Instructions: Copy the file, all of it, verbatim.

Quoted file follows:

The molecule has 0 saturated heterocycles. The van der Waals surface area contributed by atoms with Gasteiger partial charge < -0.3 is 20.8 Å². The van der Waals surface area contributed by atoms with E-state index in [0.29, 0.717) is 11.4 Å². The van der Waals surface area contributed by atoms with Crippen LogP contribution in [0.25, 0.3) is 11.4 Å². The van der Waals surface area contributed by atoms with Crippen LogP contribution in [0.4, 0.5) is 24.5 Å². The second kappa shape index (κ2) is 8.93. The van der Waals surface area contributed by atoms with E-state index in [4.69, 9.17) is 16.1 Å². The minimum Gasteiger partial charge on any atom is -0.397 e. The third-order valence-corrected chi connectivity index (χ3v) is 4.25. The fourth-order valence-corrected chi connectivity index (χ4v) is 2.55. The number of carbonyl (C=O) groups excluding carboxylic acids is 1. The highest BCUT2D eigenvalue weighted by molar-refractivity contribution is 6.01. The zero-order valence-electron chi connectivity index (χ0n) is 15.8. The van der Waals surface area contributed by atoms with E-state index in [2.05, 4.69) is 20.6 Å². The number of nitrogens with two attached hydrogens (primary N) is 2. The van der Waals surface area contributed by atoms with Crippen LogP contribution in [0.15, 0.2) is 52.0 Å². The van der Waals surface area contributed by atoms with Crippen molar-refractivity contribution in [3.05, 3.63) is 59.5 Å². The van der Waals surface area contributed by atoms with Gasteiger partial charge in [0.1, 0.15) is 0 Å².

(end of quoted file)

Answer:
The molecule has 0 saturated heterocycles. The van der Waals surface area contributed by atoms with Gasteiger partial charge < -0.3 is 20.8 Å². The van der Waals surface area contributed by atoms with E-state index in [0.29, 0.717) is 11.4 Å². The van der Waals surface area contributed by atoms with Crippen LogP contribution in [0.25, 0.3) is 11.4 Å². The van der Waals surface area contributed by atoms with Crippen LogP contribution in [0.4, 0.5) is 24.5 Å². The second kappa shape index (κ2) is 8.93. The van der Waals surface area contributed by atoms with E-state index in [4.69, 9.17) is 16.1 Å². The minimum Gasteiger partial charge on any atom is -0.397 e. The third-order valence-corrected chi connectivity index (χ3v) is 4.25. The fourth-order valence-corrected chi connectivity index (χ4v) is 2.55. The number of carbonyl (C=O) groups excluding carboxylic acids is 1. The highest BCUT2D eigenvalue weighted by molar-refractivity contribution is 6.01. The zero-order valence-electron chi connectivity index (χ0n) is 15.8. The van der Waals surface area contributed by atoms with E-state index in [2.05, 4.69) is 20.6 Å². The number of nitrogens with two attached hydrogens (primary N) is 2. The van der Waals surface area contributed by atoms with Crippen LogP contribution in [0.15, 0.2) is 52.0 Å². The van der Waals surface area contributed by atoms with Crippen molar-refractivity contribution in [3.05, 3.63) is 59.5 Å². The van der Waals surface area contributed by atoms with Gasteiger partial charge in [0.1, 0.15) is 0 Å².